Everybody has an equal right to use the public streets for purposes of travel, by proper means[i]. But the right to use the public streets is not an absolute and unqualified right. It is subject to limits and control by the sovereign authority, the state, whenever necessary[ii].
The regulation of motor vehicles on the public highways is a legitimate exercise of the police powers of a state[iii]. Pursuant to such power, the state may make all reasonable laws, rules, and regulations for the safety and protection of the public[iv].
The power of the legislature to regulate the operation of motor vehicles includes the power to enact legislation affecting the reciprocal rights and duties of all who use them, whether s/he is an owner, operator, or occupant[v].
State law with respect to vehicles and traffic will be applicable and uniform throughout the state and in all political subdivisions and municipalities in the state[vi].
A city or local authority may enact its own traffic laws, as long as they do not conflict with the provisions of the state law unless expressly authorized by statutes[vii].
Jurisprudence related to preemption and conflict in the context of traffic violations are distilled by the courts into four main points of law[viii]:
- state law preempts the field of traffic law except for that which is expressly permitted by state statute;
- no conflict exists when an ordinance is merely additional and complementary to a state law and covers specifically what the statute covers generally;
- municipalities must provide the same procedural protections as the state when prosecuting offenses that are covered by an ordinance and a statute; and
- a municipality may not prohibit by ordinance conduct that is not prohibited by statute.
The State, in the exercise of its police power, may regulate the speed of automobiles and provide other reasonable rules and restrictions as to their use. Statutory regulation of the speed of machines while running on highways is reasonable and proper for the promotion of the safety of the public[ix].
Some jurisdictions expressly authorize a city to regulate traffic by means of police officers or traffic-control signals[x]. State laws give permission to local authorities to place and maintain traffic control devices upon highways under their jurisdictions to indicate and to carry out the statutory provisions or to regulate, warn, or guide traffic[xi].
The driver of an automobile approaching or passing a school has a statutory duty to proceed with extreme care and with the automobile under control, provided that the authorities have legible and visible signs posted to warn drivers of their approach to the school[xii].
State statutes impose a duty upon a motor vehicle operator to comply with any lawful order or directive of any police officer invested by law with the authority to direct, control, or regulate traffic, irrespective of the instructions or signals of a traffic control device[xiii]. A motorist will be relieved of liability for causing an accident if s/he acted in accordance with directions of a traffic control officer.
A vehicle should be driven upon the right half of the roadway upon all roadways of sufficient width. Statutes prohibit an operator of a motor vehicle to drive his/her vehicle left of center, unless an exception exists under statute[xiv].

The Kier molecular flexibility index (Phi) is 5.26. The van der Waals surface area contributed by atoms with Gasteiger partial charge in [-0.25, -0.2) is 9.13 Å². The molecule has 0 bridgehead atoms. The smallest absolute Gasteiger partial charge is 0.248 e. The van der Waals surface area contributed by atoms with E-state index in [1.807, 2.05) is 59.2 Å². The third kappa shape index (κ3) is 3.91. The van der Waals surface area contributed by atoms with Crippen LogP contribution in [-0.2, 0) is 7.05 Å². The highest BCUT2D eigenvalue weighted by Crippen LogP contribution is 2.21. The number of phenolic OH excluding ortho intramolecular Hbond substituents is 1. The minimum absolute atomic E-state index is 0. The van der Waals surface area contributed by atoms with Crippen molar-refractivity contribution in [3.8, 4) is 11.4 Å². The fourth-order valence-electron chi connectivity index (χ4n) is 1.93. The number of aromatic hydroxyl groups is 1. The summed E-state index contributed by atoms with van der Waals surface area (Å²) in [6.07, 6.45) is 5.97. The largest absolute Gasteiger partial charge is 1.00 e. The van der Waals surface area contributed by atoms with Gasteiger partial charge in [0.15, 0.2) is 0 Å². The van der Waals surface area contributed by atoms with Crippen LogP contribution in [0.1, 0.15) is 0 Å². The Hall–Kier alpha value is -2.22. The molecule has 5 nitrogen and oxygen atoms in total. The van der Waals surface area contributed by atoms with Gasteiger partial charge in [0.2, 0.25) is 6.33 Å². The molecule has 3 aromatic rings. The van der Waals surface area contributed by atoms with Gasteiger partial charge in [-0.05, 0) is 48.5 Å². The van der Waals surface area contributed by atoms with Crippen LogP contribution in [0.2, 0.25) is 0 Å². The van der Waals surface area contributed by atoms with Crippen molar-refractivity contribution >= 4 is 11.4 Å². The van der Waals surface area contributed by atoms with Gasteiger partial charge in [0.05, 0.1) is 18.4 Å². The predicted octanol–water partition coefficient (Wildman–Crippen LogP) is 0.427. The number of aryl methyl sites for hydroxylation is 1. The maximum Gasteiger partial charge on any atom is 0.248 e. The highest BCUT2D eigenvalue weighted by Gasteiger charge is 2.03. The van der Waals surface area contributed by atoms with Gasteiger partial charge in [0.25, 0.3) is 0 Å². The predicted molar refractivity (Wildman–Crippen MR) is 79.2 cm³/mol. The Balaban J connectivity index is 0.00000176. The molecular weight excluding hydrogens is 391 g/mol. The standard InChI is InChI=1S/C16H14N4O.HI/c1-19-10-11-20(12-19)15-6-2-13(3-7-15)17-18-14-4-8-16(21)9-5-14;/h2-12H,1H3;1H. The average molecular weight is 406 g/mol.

Further, vehicles are permitted to travel on the roadways and not on the paved shoulders, emergency lanes, or within other paved areas that are divided from the roadways, except in particular instances such as when an emergency exists[xv].
Statutes place criminal liability on those who operate a vehicle left of center and provide that upon all roadways of sufficient width, a vehicle or trackless trolley should be driven upon the right half of the roadway, except as follows[xvi]:
- When overtaking and passing another vehicle proceeding in the same direction or when making a left turn under the rules governing such movements;
- When an obstruction exists making it necessary to drive to the left of the center of the highway; provided, any person so doing should yield the right of way to all vehicles traveling in the proper direction upon the unobstructed portion of the highway within such distance as to constitute an immediate hazard;
- When driving upon a roadway divided into three or more marked lanes for traffic under the rules applicable thereon;
- When driving upon a roadway designated and posted with signs for one-way traffic;
- When otherwise directed by a police officer or traffic control device.
In some jurisdictions it has been judicially determined that a lower standard of care should be exacted where the carriage in any type of vehicle is gratuitous[xvii].
[i] State v. Mayo, 106 Me. 62 (Me. 1909).
[ii] Silver v. Silver, 108 Conn. 371 (Conn. 1928).
[iii] State v. Mayo, 106 Me. 62 (Me. 1909).
[iv] Harkrider v. Posey, 2000 OK 94 (Okla. 2000).
[v] Silver v. Silver, 280 U.S. 117 (U.S. 1929).
[vi] Loyal Tire & Auto Ctr., Inc. v. Town of Woodbury, 445 F.3d 136 (2d Cir. N.Y. 2006).
[vii] State v. Greene, 97 Wn. App. 473 (Wash. Ct. App. 1999).
[viii] State v. Kuhlman, 729 N.W.2d 577 (Minn. 2007).
[ix] Commonwealth v. Kingsbury, 199 Mass. 542 (Mass. 1908).
[x] State v. Kuhlman, 729 N.W.2d 577 (Minn. 2007).
[xi] State v. Lee, 265 Neb. 663 (Neb. 2003).
[xii] Northup v. Gage, 6 A.D.2d 748 (N.Y. App. Div. 4th Dep’t 1958).
[xiii] Theriot v. Bergeron, 939 So. 2d 379 (La.App. 1 Cir. June 21, 2006).
[xiv] State v. Tague, 676 N.W.2d 197 (Iowa 2004).
[xv] Payne v. State, 275 Ga. 181 (Ga. 2002).
[xvi] State v. Leichty, 68 Ohio St. 3d 37 (Ohio 1993).
[xvii] Silver v. Silver, 280 U.S. 117, 123 (U.S. 1929).